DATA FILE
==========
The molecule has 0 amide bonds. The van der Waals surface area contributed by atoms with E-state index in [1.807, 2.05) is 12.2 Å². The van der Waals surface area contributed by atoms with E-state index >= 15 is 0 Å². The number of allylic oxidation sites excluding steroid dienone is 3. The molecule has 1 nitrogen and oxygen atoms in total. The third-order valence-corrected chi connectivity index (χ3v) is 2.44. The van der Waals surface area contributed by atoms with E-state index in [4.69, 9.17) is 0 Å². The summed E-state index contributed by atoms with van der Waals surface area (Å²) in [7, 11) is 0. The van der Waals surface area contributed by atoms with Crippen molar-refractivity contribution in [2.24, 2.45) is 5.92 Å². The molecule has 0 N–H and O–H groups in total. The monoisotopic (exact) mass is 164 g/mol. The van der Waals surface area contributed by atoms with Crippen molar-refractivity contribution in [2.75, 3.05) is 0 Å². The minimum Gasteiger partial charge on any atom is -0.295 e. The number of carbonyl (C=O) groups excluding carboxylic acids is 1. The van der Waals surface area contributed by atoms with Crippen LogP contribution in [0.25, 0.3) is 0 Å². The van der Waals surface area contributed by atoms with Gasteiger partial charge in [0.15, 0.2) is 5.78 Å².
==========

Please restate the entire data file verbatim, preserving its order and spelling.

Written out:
The molecule has 0 amide bonds. The van der Waals surface area contributed by atoms with E-state index in [1.807, 2.05) is 12.2 Å². The van der Waals surface area contributed by atoms with E-state index >= 15 is 0 Å². The number of allylic oxidation sites excluding steroid dienone is 3. The molecule has 1 nitrogen and oxygen atoms in total. The third-order valence-corrected chi connectivity index (χ3v) is 2.44. The van der Waals surface area contributed by atoms with E-state index in [4.69, 9.17) is 0 Å². The summed E-state index contributed by atoms with van der Waals surface area (Å²) in [7, 11) is 0. The van der Waals surface area contributed by atoms with Crippen molar-refractivity contribution in [2.24, 2.45) is 5.92 Å². The molecule has 0 N–H and O–H groups in total. The monoisotopic (exact) mass is 164 g/mol. The van der Waals surface area contributed by atoms with Crippen molar-refractivity contribution in [2.75, 3.05) is 0 Å². The minimum Gasteiger partial charge on any atom is -0.295 e. The number of carbonyl (C=O) groups excluding carboxylic acids is 1. The van der Waals surface area contributed by atoms with Crippen LogP contribution in [0.25, 0.3) is 0 Å². The van der Waals surface area contributed by atoms with Gasteiger partial charge in [0.15, 0.2) is 5.78 Å².